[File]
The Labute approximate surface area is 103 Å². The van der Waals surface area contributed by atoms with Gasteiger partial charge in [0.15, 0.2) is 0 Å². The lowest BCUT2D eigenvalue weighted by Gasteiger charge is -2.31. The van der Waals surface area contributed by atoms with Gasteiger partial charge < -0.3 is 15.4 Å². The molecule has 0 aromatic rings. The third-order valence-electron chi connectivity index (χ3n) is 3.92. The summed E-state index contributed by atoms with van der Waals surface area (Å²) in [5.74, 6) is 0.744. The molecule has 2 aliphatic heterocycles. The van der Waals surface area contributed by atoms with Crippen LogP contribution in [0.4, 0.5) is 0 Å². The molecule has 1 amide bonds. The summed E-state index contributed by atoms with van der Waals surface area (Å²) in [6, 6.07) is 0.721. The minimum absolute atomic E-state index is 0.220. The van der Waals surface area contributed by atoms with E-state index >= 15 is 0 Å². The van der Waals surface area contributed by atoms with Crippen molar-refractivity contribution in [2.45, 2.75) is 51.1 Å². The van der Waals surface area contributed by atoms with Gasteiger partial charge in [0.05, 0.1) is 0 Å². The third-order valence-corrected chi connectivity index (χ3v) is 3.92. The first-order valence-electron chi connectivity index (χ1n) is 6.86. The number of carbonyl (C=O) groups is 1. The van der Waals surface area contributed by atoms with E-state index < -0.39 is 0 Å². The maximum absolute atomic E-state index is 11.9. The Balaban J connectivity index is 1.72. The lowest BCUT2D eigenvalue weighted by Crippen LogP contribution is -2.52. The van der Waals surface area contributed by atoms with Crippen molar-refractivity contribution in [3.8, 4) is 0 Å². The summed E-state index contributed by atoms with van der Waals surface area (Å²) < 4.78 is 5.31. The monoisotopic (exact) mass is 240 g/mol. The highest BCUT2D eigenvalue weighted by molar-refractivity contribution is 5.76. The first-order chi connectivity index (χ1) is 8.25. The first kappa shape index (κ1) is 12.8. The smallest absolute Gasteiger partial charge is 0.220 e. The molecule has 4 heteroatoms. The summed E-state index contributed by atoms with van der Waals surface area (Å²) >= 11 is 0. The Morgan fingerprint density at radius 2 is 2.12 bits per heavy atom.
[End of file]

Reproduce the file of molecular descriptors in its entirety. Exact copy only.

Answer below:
The Labute approximate surface area is 103 Å². The van der Waals surface area contributed by atoms with Gasteiger partial charge in [0.15, 0.2) is 0 Å². The lowest BCUT2D eigenvalue weighted by Gasteiger charge is -2.31. The van der Waals surface area contributed by atoms with Gasteiger partial charge < -0.3 is 15.4 Å². The molecule has 0 aromatic rings. The third-order valence-electron chi connectivity index (χ3n) is 3.92. The summed E-state index contributed by atoms with van der Waals surface area (Å²) in [5.74, 6) is 0.744. The molecule has 2 aliphatic heterocycles. The van der Waals surface area contributed by atoms with Crippen LogP contribution in [0.4, 0.5) is 0 Å². The molecule has 1 amide bonds. The summed E-state index contributed by atoms with van der Waals surface area (Å²) in [6, 6.07) is 0.721. The minimum absolute atomic E-state index is 0.220. The van der Waals surface area contributed by atoms with E-state index >= 15 is 0 Å². The van der Waals surface area contributed by atoms with Crippen molar-refractivity contribution in [2.45, 2.75) is 51.1 Å². The van der Waals surface area contributed by atoms with Gasteiger partial charge in [0.05, 0.1) is 0 Å². The third-order valence-corrected chi connectivity index (χ3v) is 3.92. The first-order valence-electron chi connectivity index (χ1n) is 6.86. The number of carbonyl (C=O) groups is 1. The van der Waals surface area contributed by atoms with E-state index < -0.39 is 0 Å². The maximum absolute atomic E-state index is 11.9. The Balaban J connectivity index is 1.72. The lowest BCUT2D eigenvalue weighted by Crippen LogP contribution is -2.52. The van der Waals surface area contributed by atoms with Crippen molar-refractivity contribution in [3.8, 4) is 0 Å². The summed E-state index contributed by atoms with van der Waals surface area (Å²) < 4.78 is 5.31. The monoisotopic (exact) mass is 240 g/mol. The highest BCUT2D eigenvalue weighted by molar-refractivity contribution is 5.76. The first-order chi connectivity index (χ1) is 8.25. The first kappa shape index (κ1) is 12.8. The smallest absolute Gasteiger partial charge is 0.220 e. The molecule has 4 heteroatoms. The summed E-state index contributed by atoms with van der Waals surface area (Å²) >= 11 is 0. The Morgan fingerprint density at radius 2 is 2.12 bits per heavy atom.